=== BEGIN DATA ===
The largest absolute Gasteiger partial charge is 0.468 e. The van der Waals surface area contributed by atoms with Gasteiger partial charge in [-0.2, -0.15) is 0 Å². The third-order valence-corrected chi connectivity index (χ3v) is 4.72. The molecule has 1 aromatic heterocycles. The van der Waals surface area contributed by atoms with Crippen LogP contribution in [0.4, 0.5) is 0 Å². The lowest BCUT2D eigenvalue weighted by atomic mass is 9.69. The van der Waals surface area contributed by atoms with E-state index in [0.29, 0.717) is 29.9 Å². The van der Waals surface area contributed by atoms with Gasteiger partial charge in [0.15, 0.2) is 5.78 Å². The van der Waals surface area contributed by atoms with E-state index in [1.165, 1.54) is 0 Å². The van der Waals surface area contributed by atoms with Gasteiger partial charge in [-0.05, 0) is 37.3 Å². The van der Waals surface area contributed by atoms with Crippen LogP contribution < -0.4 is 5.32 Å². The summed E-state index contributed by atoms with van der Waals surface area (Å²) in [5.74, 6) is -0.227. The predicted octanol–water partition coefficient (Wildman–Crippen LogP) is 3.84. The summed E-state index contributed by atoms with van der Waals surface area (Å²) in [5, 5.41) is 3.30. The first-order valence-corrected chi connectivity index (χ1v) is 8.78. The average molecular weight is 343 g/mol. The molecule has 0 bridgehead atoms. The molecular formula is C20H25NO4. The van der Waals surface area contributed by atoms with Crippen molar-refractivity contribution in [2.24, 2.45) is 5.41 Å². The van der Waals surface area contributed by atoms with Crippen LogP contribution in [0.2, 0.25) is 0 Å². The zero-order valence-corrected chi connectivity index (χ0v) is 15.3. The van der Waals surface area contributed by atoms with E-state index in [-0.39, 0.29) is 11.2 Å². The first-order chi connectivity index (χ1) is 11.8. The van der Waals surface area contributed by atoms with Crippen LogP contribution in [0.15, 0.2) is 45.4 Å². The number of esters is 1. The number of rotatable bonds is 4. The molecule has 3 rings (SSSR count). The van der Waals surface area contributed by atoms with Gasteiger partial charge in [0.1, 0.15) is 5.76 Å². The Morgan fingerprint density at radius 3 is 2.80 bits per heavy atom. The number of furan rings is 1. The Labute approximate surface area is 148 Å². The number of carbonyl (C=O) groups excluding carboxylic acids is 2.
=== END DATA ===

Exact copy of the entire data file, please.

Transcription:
The largest absolute Gasteiger partial charge is 0.468 e. The van der Waals surface area contributed by atoms with Gasteiger partial charge in [-0.2, -0.15) is 0 Å². The third-order valence-corrected chi connectivity index (χ3v) is 4.72. The molecule has 1 aromatic heterocycles. The van der Waals surface area contributed by atoms with Crippen LogP contribution in [0.4, 0.5) is 0 Å². The lowest BCUT2D eigenvalue weighted by atomic mass is 9.69. The van der Waals surface area contributed by atoms with E-state index in [0.29, 0.717) is 29.9 Å². The van der Waals surface area contributed by atoms with Gasteiger partial charge in [0.15, 0.2) is 5.78 Å². The van der Waals surface area contributed by atoms with E-state index in [1.165, 1.54) is 0 Å². The van der Waals surface area contributed by atoms with Gasteiger partial charge in [-0.05, 0) is 37.3 Å². The van der Waals surface area contributed by atoms with Crippen LogP contribution < -0.4 is 5.32 Å². The summed E-state index contributed by atoms with van der Waals surface area (Å²) in [5.74, 6) is -0.227. The predicted octanol–water partition coefficient (Wildman–Crippen LogP) is 3.84. The summed E-state index contributed by atoms with van der Waals surface area (Å²) in [5, 5.41) is 3.30. The first-order valence-corrected chi connectivity index (χ1v) is 8.78. The average molecular weight is 343 g/mol. The molecule has 0 bridgehead atoms. The molecular formula is C20H25NO4. The van der Waals surface area contributed by atoms with Crippen molar-refractivity contribution in [2.24, 2.45) is 5.41 Å². The van der Waals surface area contributed by atoms with Crippen LogP contribution in [0.2, 0.25) is 0 Å². The zero-order valence-corrected chi connectivity index (χ0v) is 15.3. The van der Waals surface area contributed by atoms with E-state index in [-0.39, 0.29) is 11.2 Å². The first-order chi connectivity index (χ1) is 11.8. The van der Waals surface area contributed by atoms with Crippen LogP contribution in [0.15, 0.2) is 45.4 Å². The number of esters is 1. The number of rotatable bonds is 4. The molecule has 3 rings (SSSR count). The van der Waals surface area contributed by atoms with Gasteiger partial charge in [0.1, 0.15) is 5.76 Å². The Morgan fingerprint density at radius 3 is 2.80 bits per heavy atom. The number of furan rings is 1. The Labute approximate surface area is 148 Å². The number of carbonyl (C=O) groups excluding carboxylic acids is 2.